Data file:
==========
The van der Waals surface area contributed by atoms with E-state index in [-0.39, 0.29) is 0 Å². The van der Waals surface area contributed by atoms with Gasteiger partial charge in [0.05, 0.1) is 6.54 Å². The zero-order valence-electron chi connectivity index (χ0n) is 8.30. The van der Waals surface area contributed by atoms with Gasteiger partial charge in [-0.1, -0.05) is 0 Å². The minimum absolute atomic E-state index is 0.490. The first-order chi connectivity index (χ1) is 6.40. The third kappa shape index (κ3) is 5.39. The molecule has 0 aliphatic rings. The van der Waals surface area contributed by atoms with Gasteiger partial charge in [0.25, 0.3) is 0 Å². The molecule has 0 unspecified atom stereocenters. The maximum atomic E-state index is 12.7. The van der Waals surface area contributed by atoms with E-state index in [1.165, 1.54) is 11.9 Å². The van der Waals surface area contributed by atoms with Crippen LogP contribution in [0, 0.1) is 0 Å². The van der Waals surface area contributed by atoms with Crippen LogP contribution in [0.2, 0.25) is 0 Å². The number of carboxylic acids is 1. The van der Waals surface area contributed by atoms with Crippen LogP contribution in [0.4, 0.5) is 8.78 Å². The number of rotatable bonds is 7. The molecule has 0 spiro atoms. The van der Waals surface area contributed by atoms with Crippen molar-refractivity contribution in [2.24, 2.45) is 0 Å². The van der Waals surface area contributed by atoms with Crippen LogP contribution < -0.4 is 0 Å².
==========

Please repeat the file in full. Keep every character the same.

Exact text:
The van der Waals surface area contributed by atoms with E-state index in [-0.39, 0.29) is 0 Å². The van der Waals surface area contributed by atoms with Gasteiger partial charge in [0.05, 0.1) is 6.54 Å². The zero-order valence-electron chi connectivity index (χ0n) is 8.30. The van der Waals surface area contributed by atoms with Gasteiger partial charge in [-0.1, -0.05) is 0 Å². The minimum absolute atomic E-state index is 0.490. The first-order chi connectivity index (χ1) is 6.40. The third kappa shape index (κ3) is 5.39. The molecule has 0 aliphatic rings. The van der Waals surface area contributed by atoms with Gasteiger partial charge in [0.25, 0.3) is 0 Å². The molecule has 0 unspecified atom stereocenters. The maximum atomic E-state index is 12.7. The van der Waals surface area contributed by atoms with E-state index in [1.165, 1.54) is 11.9 Å². The van der Waals surface area contributed by atoms with Crippen LogP contribution in [0, 0.1) is 0 Å². The van der Waals surface area contributed by atoms with Crippen LogP contribution in [0.2, 0.25) is 0 Å². The number of carboxylic acids is 1. The van der Waals surface area contributed by atoms with Crippen LogP contribution in [0.4, 0.5) is 8.78 Å². The number of rotatable bonds is 7. The molecule has 0 spiro atoms. The van der Waals surface area contributed by atoms with Crippen molar-refractivity contribution in [2.24, 2.45) is 0 Å². The van der Waals surface area contributed by atoms with Crippen LogP contribution < -0.4 is 0 Å².